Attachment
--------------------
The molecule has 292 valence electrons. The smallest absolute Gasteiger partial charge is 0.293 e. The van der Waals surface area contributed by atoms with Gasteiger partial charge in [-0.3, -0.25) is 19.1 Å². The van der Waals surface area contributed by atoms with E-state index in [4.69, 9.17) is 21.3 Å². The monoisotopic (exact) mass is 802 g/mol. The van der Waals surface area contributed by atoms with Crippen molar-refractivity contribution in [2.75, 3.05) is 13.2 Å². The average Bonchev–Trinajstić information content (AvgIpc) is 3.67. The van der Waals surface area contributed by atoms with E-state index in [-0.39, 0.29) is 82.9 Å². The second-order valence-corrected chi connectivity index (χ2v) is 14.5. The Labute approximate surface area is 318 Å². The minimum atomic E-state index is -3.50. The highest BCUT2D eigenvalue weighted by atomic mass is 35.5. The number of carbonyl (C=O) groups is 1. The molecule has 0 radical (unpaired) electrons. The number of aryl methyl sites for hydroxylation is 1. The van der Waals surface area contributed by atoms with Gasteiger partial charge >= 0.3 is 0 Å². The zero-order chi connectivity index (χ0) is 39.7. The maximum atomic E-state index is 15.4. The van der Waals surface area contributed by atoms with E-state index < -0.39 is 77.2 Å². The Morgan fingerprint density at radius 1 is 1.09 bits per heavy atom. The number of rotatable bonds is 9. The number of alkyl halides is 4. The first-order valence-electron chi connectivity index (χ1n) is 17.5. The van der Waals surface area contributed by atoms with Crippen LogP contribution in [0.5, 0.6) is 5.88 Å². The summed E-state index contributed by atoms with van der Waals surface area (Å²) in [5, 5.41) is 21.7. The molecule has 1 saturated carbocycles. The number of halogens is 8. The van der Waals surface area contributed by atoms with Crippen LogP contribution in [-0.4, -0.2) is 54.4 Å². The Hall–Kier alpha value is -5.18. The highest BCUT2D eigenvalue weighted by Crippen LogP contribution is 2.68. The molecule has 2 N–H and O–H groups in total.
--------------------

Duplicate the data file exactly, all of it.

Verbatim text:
The molecule has 292 valence electrons. The smallest absolute Gasteiger partial charge is 0.293 e. The van der Waals surface area contributed by atoms with Gasteiger partial charge in [-0.3, -0.25) is 19.1 Å². The van der Waals surface area contributed by atoms with E-state index in [4.69, 9.17) is 21.3 Å². The monoisotopic (exact) mass is 802 g/mol. The van der Waals surface area contributed by atoms with Crippen molar-refractivity contribution in [2.75, 3.05) is 13.2 Å². The average Bonchev–Trinajstić information content (AvgIpc) is 3.67. The van der Waals surface area contributed by atoms with E-state index in [-0.39, 0.29) is 82.9 Å². The second-order valence-corrected chi connectivity index (χ2v) is 14.5. The Labute approximate surface area is 318 Å². The minimum atomic E-state index is -3.50. The highest BCUT2D eigenvalue weighted by atomic mass is 35.5. The number of carbonyl (C=O) groups is 1. The molecule has 0 radical (unpaired) electrons. The number of aryl methyl sites for hydroxylation is 1. The van der Waals surface area contributed by atoms with Gasteiger partial charge >= 0.3 is 0 Å². The zero-order chi connectivity index (χ0) is 39.7. The maximum atomic E-state index is 15.4. The van der Waals surface area contributed by atoms with E-state index < -0.39 is 77.2 Å². The Morgan fingerprint density at radius 1 is 1.09 bits per heavy atom. The number of rotatable bonds is 9. The number of alkyl halides is 4. The first-order valence-electron chi connectivity index (χ1n) is 17.5. The van der Waals surface area contributed by atoms with Crippen LogP contribution in [0.5, 0.6) is 5.88 Å². The summed E-state index contributed by atoms with van der Waals surface area (Å²) in [5, 5.41) is 21.7. The molecule has 1 saturated carbocycles. The number of halogens is 8. The van der Waals surface area contributed by atoms with Crippen LogP contribution in [-0.4, -0.2) is 54.4 Å². The Hall–Kier alpha value is -5.18. The highest BCUT2D eigenvalue weighted by Crippen LogP contribution is 2.68. The molecule has 2 N–H and O–H groups in total.